You can loan your kids some or all of the downpayment, or even money for the entire purchase.

You’ll definitely want a written, signed agreement for this. It should state the terms of the loan — interest rate (if any), payments, due dates, etc. You may choose to have you child make regular payments to you, or you may choose to have the entire balance due and payable when the home is sold.

If you lend the downpayment several months in advance of the purchase, your child would place the money in his or her bank account and count it as an asset when applying for the mortgage.

The monthly payment to you would be disclosed to the lender and included in the debt-to-income ratio.

If you lend the downpayment at the time of purchase, it must comply with the lender’s guidelines.

A loan from you can help your child avoid mortgage insurance – for example, an 80/10/10 is an 80 percent mortgage from the lender, a ten percent loan from you, and ten percent from your child.

Avoiding mortgage insurance would allow your child to qualify for a larger loan and a better house.

Buying The Home For Your Child

Another solution is to buy the property outright and draft a rent-to-own agreement with your child.

In this way, the property provides an investment for you today, and a future ownership opportunity for your child.

Equity Sharing

The Shared Equity Financing Agreement (SEFA) is a popular arrangement for family real estate purchases. You and your child would purchase property together, with you being the owner/investor and your child the owner/occupant.

The ownership interest, downpayment and monthly expenses would be split between you, and your child would pay a market rent. When the property is sold, the profit would also be divided.

For instance, Mr. and Mrs. Jones enter a SEFA with their daughter, Sarah, to buy a $300,000 home. The Jones’ put up $30,000 and Sarah puts up $30,000, and they finance $240,000.

They split the monthly payment ($539 each), and the taxes and insurance ($111 each), for a total of $600 a month.

Sarah rents half the home from her parents. The market rate for the entire home is $1,000 a month, so she pays $500.

Her total monthly outgo is $1,100, and her parents pay $150 after receiving her rent.

Both parties split the tax deductions equally.

If the property appreciates by five percent a year, in five years it will be worth $382,884. They can sell it and split the profit 50/50.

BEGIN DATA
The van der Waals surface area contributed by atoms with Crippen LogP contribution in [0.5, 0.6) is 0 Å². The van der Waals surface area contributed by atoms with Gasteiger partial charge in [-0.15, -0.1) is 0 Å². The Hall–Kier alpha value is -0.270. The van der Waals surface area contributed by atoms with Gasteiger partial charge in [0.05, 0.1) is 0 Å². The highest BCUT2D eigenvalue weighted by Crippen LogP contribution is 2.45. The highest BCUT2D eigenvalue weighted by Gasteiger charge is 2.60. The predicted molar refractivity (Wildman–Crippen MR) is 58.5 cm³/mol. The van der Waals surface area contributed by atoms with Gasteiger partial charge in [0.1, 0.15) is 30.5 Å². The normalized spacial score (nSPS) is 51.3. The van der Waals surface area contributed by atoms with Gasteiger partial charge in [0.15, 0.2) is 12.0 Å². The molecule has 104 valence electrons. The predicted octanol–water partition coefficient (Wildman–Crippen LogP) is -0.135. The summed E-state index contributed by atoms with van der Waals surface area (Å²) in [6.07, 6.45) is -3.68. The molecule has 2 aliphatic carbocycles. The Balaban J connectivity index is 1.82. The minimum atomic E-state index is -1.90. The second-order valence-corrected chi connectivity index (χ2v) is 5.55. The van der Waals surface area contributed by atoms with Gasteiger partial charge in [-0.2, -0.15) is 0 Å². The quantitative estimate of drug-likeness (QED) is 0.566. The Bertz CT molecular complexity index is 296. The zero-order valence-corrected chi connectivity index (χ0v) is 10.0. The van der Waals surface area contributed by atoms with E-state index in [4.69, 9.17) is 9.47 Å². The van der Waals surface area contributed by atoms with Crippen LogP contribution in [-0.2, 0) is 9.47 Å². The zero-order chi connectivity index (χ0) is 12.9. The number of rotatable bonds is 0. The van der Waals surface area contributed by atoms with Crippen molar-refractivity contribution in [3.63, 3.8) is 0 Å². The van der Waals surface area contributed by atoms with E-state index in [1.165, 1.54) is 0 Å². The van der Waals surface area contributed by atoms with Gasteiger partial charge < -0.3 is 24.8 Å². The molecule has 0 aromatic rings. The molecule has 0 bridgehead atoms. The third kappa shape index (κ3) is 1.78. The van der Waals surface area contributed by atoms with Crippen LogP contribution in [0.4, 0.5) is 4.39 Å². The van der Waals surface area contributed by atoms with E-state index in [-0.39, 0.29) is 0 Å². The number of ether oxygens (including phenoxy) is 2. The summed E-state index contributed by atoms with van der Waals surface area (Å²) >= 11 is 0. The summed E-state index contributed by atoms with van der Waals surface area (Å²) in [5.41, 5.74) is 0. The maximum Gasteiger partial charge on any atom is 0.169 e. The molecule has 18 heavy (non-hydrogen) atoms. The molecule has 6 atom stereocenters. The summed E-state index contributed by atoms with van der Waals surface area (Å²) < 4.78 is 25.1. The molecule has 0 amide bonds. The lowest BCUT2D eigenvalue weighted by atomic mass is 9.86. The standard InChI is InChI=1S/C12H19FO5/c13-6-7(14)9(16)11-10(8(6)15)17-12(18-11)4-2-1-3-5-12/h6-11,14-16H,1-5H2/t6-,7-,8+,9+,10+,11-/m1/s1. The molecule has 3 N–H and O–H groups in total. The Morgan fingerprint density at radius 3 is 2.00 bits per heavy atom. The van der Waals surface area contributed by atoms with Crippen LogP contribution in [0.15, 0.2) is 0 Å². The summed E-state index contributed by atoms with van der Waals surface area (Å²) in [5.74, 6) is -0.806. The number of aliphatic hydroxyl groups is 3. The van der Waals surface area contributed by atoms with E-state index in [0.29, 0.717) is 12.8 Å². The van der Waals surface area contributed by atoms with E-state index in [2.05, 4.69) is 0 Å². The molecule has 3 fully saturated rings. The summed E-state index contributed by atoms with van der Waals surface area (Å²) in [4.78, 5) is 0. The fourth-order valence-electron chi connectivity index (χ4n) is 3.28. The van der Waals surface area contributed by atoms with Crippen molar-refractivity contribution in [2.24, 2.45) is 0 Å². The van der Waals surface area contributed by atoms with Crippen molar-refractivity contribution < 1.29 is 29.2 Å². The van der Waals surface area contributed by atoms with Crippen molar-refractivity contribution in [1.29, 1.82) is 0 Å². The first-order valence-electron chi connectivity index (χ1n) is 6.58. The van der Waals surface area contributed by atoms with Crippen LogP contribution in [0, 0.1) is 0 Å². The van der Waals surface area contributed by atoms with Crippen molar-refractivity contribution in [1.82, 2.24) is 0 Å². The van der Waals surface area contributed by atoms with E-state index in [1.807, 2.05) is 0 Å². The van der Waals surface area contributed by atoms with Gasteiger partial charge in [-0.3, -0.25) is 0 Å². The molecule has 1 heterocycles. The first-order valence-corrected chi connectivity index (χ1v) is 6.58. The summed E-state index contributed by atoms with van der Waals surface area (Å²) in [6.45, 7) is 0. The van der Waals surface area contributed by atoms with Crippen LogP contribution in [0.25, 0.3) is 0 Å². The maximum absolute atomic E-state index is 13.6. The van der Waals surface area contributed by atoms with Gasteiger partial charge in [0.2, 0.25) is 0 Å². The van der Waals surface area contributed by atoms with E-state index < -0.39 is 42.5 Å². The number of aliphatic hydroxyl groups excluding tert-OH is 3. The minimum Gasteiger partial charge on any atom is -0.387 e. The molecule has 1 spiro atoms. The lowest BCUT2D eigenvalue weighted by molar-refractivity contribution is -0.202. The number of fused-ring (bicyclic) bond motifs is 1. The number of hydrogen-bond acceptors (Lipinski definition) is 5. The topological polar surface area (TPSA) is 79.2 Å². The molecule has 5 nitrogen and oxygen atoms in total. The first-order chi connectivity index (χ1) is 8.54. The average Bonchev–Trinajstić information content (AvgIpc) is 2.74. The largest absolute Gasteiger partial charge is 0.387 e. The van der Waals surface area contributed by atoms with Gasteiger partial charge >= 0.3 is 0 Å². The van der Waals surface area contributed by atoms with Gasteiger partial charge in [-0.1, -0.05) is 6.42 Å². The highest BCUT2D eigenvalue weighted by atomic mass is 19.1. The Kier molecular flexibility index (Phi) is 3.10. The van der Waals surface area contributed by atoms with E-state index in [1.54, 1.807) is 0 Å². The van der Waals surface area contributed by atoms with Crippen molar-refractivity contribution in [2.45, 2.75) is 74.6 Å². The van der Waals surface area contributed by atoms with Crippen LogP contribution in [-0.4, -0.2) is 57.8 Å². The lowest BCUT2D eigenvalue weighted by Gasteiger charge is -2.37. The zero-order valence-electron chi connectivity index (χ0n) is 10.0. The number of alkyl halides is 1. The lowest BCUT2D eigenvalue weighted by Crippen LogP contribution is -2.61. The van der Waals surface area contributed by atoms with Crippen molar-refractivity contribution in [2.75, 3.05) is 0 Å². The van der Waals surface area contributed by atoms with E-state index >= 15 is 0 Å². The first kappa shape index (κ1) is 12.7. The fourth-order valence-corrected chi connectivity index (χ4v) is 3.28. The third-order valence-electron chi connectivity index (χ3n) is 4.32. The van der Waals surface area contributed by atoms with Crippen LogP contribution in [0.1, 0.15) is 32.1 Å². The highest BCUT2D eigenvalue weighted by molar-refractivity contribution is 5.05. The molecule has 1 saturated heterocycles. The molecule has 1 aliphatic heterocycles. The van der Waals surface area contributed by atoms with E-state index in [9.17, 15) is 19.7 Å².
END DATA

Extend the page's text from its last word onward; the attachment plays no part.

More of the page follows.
Equity can be shared in any proportion, for example 60 / 40 or 90 / 10, depending on the parents’ and child’s resources.

Situation To Avoid When Helping Adult Children Buy A Home

Family and finances can be very complicated. You have to balance your child’s needs with your own to protect your relationship as well as your retirement and estate.

To avoid potential hard feelings, many experts recommend that parents provide gift funds rather than loans.

They also don’t advise co-signing, because the potential downside is huge and your control is almost non-existent.

If your assistance to your child is an advance against his or her inheritance, and if there are other children inheriting, prevent litigation between your kids by making your wishes very clear, in writing.

Finally, follow these basic rules for any sort of assistance you want to offer:

  • Don’t borrow against your home or retirement funds
  • Avoid liquidating your investments
  • Avoid cosigning for a loan with a child; co-borrowing allows you to take possession of the property if the child defaults
  • Keep things as businesslike as possible with affordable repayment terms and consequences for default
  • Do not use gifts to control your child; that’s a good way to damage your relationship

By following a few sensible rules and keeping things as businesslike as possible, you can safeguard your money and your relationship with your family.

What Are Today’s Mortgage Rates?

Helping your child afford a home today is easier because of affordable mortgage rates. Programs like 5/1 ARMs offer lower rates that are fixed for a number of years, keeping payments low during your Millennial’s early earning years.

Time to make a move? Let us find the right mortgage for you

Gina Freeman
Authored By: Gina Freeman
The Mortgage Reports contributor
With more than 10 years in the mortgage industry, and another 10 years writing about it, Gina Freeman brings a wealth of knowledge to The Mortgage Reports as its Associate Editor. Gina works with a team of world-class real estate and finance writers to bring timely and helpful news and advice to the audience. Her specialty is helping consumers understand complex and intimidating topics.